15 Aug The 3 major HR risks facing businesses today
There’s lots of risks that businesses need to manage, but I see 3 major HR risks facing businesses today. There are so many examples of businesses being caught out by these three risks and the financial costs are high and can be crippling to some businesses.
Like all risks, these can be managed. By developing your knowledge and taking some basic precautions, you can control these risks, take better care of your employees, and avoid costly fines. The three major HR risks are 1) underpayment of wages, 2) workplace bullying, and 3) sexual harassment.
Underpayment of wages
I’ve written about this before. This is a major area of risk for all businesses. Imagine this. You own a growing business and you believe your pay rates are compliant, but then you get audited by the Fair Work Ombudsman who finds you have been underpaying your employees, for years. This happens all the time. For some businesses, the back pay can be hundreds of thousands of dollars, excluding fines.
What triggers these audits? Sometimes the Ombudsman targets an industry or a location. Or the Ombudsman might receive a number of queries from staff working in the same business and this might trigger an audit of your business.
In late 2017 the Fair Work Ombudsman conducted audits of a number of food precincts in Melbourne (Victoria Street, Richmond), Sydney (Glebe Point Road, Glebe) and Brisbane (Fortitude Valley). They found 72% of these restaurants were non-compliant, most frequently due to underpayment of wages.
In November 2017, the Fair Work Ombudsman reported on 697 audits of the Healthcare industry, including medical centres, dental practices, and allied health providers, which found that 15% of practices were not paying their employees correctly.
In August this year, following an investigation by the Fair Work Ombudsman, UAE Exchange (a foreign currency exchange business) agreed to back-pay workers more than $1.3 Million.
Individual business owners and managers can now be fined up to $126,000 each, if they are found to have been contributors to the underpayments. And Businesses can be fined up to $630,000. Some of the recent legal action taken by the Fair Work Ombudsman has resulted in the following fines.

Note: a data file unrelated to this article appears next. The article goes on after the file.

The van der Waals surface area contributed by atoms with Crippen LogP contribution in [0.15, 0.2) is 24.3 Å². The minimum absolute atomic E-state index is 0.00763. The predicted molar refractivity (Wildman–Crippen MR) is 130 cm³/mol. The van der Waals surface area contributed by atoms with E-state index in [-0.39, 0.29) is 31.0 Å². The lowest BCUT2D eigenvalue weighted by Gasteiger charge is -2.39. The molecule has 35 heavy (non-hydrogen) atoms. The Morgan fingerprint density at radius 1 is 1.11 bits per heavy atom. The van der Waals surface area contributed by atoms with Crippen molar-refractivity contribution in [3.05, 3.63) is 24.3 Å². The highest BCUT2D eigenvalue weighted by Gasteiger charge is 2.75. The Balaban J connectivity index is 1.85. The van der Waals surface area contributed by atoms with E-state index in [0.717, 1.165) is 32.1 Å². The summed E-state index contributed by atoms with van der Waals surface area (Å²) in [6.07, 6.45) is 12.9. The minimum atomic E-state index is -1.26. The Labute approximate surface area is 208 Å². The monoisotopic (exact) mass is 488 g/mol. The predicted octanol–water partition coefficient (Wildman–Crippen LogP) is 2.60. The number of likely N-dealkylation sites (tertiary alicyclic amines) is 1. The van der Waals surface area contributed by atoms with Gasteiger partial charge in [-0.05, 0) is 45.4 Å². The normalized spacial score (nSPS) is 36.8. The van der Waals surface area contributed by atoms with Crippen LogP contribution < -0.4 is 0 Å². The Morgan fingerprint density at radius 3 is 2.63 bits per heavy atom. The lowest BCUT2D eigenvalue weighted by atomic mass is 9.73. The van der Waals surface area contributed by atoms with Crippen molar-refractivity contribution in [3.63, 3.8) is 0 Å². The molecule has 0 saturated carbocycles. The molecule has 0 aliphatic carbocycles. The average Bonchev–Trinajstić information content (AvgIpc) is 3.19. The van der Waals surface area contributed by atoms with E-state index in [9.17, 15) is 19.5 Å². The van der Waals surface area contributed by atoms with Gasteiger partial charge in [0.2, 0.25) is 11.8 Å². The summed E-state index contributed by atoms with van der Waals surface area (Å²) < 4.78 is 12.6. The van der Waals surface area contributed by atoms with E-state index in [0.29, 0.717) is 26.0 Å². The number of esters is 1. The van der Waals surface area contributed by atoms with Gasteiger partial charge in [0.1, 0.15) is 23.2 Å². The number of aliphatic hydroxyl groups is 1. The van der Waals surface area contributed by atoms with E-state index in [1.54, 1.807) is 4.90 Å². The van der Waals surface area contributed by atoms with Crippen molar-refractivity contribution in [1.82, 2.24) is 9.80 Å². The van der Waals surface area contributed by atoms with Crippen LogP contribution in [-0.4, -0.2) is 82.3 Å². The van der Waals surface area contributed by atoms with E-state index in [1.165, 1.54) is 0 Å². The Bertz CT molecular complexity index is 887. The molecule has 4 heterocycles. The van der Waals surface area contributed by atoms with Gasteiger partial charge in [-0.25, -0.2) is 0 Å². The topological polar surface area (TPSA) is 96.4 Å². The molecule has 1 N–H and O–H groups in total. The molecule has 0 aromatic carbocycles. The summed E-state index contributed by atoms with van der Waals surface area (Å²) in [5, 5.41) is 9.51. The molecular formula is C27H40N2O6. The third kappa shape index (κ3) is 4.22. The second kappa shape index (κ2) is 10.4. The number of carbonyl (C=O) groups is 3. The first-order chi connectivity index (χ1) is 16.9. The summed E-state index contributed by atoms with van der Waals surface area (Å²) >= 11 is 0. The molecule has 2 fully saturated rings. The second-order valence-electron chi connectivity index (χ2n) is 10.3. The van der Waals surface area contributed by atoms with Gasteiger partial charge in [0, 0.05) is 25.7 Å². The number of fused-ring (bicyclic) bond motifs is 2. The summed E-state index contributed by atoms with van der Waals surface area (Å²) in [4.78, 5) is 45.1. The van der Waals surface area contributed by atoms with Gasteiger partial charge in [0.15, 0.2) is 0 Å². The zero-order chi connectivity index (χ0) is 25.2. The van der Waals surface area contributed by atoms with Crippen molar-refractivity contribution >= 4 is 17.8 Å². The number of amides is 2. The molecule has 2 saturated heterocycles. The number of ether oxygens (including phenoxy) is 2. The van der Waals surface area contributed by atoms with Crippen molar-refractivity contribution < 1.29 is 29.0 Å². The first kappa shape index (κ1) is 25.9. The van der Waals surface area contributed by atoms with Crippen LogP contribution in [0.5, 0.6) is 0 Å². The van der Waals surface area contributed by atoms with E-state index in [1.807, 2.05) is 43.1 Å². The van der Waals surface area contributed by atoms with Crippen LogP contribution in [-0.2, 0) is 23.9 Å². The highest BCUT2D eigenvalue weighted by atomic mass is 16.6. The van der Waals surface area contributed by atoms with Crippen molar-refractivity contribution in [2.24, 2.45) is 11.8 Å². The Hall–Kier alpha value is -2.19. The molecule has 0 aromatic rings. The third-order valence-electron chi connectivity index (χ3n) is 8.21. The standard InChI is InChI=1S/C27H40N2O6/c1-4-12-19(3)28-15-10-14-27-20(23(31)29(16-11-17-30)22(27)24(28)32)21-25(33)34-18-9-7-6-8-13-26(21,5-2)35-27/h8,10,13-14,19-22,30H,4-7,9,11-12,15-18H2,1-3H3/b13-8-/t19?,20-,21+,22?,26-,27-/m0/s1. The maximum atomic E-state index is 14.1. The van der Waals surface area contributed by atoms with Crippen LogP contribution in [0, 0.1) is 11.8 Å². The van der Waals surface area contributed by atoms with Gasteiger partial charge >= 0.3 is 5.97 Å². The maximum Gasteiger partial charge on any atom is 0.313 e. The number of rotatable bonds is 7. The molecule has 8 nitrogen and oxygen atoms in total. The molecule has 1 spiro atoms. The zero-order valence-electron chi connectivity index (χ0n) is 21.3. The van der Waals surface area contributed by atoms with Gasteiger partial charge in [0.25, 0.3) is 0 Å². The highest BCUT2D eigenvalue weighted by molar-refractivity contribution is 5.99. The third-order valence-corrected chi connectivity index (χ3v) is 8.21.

- In 2017 a Melbourne fruit market was fined $660,000 (excluding the back-pay), and an Albury cafe was fined $530,000, for underpaying its staff.
- In April this year the operators of a Melbourne health services company were fined $300,000 for underpaying staff.
- Also in June this year, a Caltex franchisee in Sydney was fined almost $100,000 for underpaying staff.
- Also in June this year, the Ombudsman secured almost $200,000 in penalties against the operators of a 7-Eleven outlet in Brisbane for short-changing overseas workers and creating false records to try to cover it up.
- And for sham contracting (which occurs when contractors are engaged, with ABNs, to avoid paying Award rates), In June this year a Pizza Hut Operator on the Gold Coast was fined more than $200,000 for underpaying a delivery driver (who was engaged as a contractor) and for using false records.
Manage this risk
You can reduce the risk of being fined by making sure you understand the Award that applies to your employees, understand the correct pay rates that apply and by knowing when penalty rates (such as overtime) apply. You can also look at using the flexibility that Awards provide to control your wages, without breaking the law. Good contracts of employment help with this.
Bullying is a common societal problem. It happens in schools, online, and in workplaces. Employers have a responsibility for providing employees with a safe work environment and this includes ensuring that employees are protected from the psychological harm that bullying behaviour can cause. In order to prevent bullying, you need to understand what it is and to be on the lookout for signs of it occurring and its effects on employees.
Employers have obligations to prevent bullying. These obligations come from Health and Safety legislation and also under the Fair Work Act 2009. In Victoria, after a campaign that followed on from a bullying case that resulted in a woman committing suicide (which you can read about here), the Crimes Act was amended to effectively make bullying a crime.
Bullying can have devastating effects on individuals. And it can also have a devastating financial impact on a business if an employee takes legal action (or if the safety regulator in your state takes action). There have been cases where organisations have had to pay in excess of 1 Million in damages due to employees suffering psychiatric damage as a result of workplace bullying, such as in this case. And more than 600K in this case.
Know what bullying is and take complaints seriously